2 brief sightings of the Purple Heron in the mist first thing this morning. I arrived at the hide at 06-15h, just in time to see a ‘slim, somewhat rangey’ heron drop into the reeds 100m out from the hide. 45 minutes later it re-emerged and flew NW across the corse to disappear into the mist. Again, my view was less than perfect but sufficient for me to feel comfortable calling it as the bird seen here in the past few days. Thick mist for the next hour or so hampered further views and, when it lifted, a couple of Grey Herons were the only long legged, long necked birds knocking around. I knocked it on the head at 10-30h.
In between PH sightings, a drake Garganey had dropped in on the pond in front of the hide. It displayed a bit to the Mallard that were already there and, getting no reaction, took off to fly further up the corse. It returned about an hour later and circled the pond before thinking better of landing and continued back down the corse.
Other stuff going on – on the walk in from Freshwater West, more Sedge Warblers than you could shake a stick at, 4 Grasshopper Warblers, one in brambles immediately uphill from the hide, a Cetti’s Warbler in the hedge line to the right of the hide. Signs of breeding – a pair of Mallard on the pond with 4 ducklings, a Meadow Pipit carrying caterpillars to a nest in the field of the hide and a pair of Swallows hanging about the toilets in the car park.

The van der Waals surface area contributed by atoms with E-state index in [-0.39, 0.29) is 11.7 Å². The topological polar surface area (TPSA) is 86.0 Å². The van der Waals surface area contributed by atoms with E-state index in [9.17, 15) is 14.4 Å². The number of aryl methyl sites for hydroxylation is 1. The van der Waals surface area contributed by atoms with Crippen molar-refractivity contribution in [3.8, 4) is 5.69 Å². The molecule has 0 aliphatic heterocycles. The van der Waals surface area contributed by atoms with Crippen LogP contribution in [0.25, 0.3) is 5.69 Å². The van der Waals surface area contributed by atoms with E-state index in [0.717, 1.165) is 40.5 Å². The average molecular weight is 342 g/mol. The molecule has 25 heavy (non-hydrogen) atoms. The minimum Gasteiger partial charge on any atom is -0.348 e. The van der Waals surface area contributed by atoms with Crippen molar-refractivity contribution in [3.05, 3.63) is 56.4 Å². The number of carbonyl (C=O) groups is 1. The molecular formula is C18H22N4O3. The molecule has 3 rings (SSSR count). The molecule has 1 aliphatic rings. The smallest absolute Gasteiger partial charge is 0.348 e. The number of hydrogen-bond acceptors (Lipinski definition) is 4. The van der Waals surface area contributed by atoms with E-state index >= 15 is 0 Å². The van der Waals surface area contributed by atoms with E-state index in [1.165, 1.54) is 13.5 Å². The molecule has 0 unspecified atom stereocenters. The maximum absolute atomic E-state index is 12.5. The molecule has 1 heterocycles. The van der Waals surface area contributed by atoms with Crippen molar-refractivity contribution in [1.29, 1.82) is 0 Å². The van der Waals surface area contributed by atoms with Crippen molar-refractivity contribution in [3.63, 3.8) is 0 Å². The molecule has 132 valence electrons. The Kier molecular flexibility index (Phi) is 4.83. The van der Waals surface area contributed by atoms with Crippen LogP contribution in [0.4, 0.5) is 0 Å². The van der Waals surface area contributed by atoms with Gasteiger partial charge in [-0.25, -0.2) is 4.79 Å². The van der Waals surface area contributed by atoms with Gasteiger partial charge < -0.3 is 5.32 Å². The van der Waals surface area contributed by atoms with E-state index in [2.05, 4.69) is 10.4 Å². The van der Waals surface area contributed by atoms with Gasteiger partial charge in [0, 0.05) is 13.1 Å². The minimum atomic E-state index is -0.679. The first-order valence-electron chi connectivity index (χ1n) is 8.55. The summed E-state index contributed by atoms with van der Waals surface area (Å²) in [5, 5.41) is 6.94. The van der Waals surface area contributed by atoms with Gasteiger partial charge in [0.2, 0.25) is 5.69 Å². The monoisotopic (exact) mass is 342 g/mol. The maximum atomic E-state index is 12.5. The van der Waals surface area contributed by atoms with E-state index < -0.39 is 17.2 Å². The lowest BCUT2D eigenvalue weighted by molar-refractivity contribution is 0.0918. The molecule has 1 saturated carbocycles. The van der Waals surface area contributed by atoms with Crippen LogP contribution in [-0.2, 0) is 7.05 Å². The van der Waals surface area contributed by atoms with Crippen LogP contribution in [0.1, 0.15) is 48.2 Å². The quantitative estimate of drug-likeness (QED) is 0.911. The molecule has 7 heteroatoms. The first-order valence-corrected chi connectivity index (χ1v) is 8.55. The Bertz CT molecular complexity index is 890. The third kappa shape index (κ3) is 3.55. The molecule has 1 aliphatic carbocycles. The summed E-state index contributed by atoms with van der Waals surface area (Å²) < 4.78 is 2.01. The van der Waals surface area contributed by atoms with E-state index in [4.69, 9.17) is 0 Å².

One of 4 Grasshopper Warblers in fine voice
I don’t often see one of these at eye-level
With the weather clearing up in the afternoon, I went back to see if I could get a better view of the heron. All quiet from the hide and, by 4 o’clock, with no further sightings of the Purple Heron during the day but plenty of Grey Herons I was beginning to wonder whether my morning ID had been through the ‘eye of faith’. Through text, Brian mentioned he’d watched a Marsh Harrier earlier on with the hope that it would flush the heron from the reeds. This was to prove prescient. I hadn’t seen the harrier in the morning and, getting a bit bored in the hide, strolled further up the corse to see if I could find it. Sure enough, after a few minutes, I saw it quartering the far side of the corse. As I took a few record shots I spotted, in the corner of the screen, a Grey Heron flush from the reeds. Putting down the camera I noticed there were 2 herons in the air, with the second one very clearly the Purple Heron. It dropped back in the reeds about 500m east of the hide. 15 minutes later it was back in the air and moved a short distance west towards the hide. 5 minutes after that it was up again, flying past the hide and beyond towards Starman’s before turning back to the hide and then back again to land in the reeds amongst the bushes 4-500m to the west of the hide.
The helpful Marsh Harrier being mobbed by crows shortly before flushing the herons
Testing the boundaries of record shots on the flushed Purple Heron